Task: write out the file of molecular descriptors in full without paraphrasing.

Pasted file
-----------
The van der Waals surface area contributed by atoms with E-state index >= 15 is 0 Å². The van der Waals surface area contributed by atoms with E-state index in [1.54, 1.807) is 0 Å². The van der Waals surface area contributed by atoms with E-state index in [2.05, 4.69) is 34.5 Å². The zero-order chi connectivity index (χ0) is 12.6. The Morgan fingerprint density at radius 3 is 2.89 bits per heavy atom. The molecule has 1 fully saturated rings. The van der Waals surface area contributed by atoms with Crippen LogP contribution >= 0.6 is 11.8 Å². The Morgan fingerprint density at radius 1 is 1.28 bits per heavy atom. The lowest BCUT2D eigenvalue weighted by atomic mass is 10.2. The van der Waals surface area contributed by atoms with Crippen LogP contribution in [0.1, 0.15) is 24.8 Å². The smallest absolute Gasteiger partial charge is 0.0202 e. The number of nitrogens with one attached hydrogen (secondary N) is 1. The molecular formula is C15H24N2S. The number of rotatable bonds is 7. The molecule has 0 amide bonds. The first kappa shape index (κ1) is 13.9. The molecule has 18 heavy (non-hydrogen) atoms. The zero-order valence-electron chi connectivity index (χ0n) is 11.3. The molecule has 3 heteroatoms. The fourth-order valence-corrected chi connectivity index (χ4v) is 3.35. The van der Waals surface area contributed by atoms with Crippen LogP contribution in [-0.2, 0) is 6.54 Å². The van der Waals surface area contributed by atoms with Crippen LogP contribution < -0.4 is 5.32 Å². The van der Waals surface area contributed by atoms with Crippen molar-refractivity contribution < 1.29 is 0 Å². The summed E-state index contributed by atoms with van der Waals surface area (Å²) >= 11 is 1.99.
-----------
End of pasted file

The van der Waals surface area contributed by atoms with E-state index >= 15 is 0 Å². The van der Waals surface area contributed by atoms with E-state index in [1.54, 1.807) is 0 Å². The van der Waals surface area contributed by atoms with E-state index in [2.05, 4.69) is 34.5 Å². The zero-order chi connectivity index (χ0) is 12.6. The Morgan fingerprint density at radius 3 is 2.89 bits per heavy atom. The molecule has 1 fully saturated rings. The van der Waals surface area contributed by atoms with Crippen LogP contribution >= 0.6 is 11.8 Å². The Morgan fingerprint density at radius 1 is 1.28 bits per heavy atom. The lowest BCUT2D eigenvalue weighted by atomic mass is 10.2. The van der Waals surface area contributed by atoms with Crippen LogP contribution in [0.1, 0.15) is 24.8 Å². The smallest absolute Gasteiger partial charge is 0.0202 e. The number of nitrogens with one attached hydrogen (secondary N) is 1. The molecular formula is C15H24N2S. The number of rotatable bonds is 7. The molecule has 0 amide bonds. The first kappa shape index (κ1) is 13.9. The molecule has 18 heavy (non-hydrogen) atoms. The zero-order valence-electron chi connectivity index (χ0n) is 11.3. The molecule has 3 heteroatoms. The fourth-order valence-corrected chi connectivity index (χ4v) is 3.35. The van der Waals surface area contributed by atoms with Crippen LogP contribution in [-0.2, 0) is 6.54 Å². The van der Waals surface area contributed by atoms with Crippen LogP contribution < -0.4 is 5.32 Å². The van der Waals surface area contributed by atoms with Crippen molar-refractivity contribution < 1.29 is 0 Å². The summed E-state index contributed by atoms with van der Waals surface area (Å²) >= 11 is 1.99.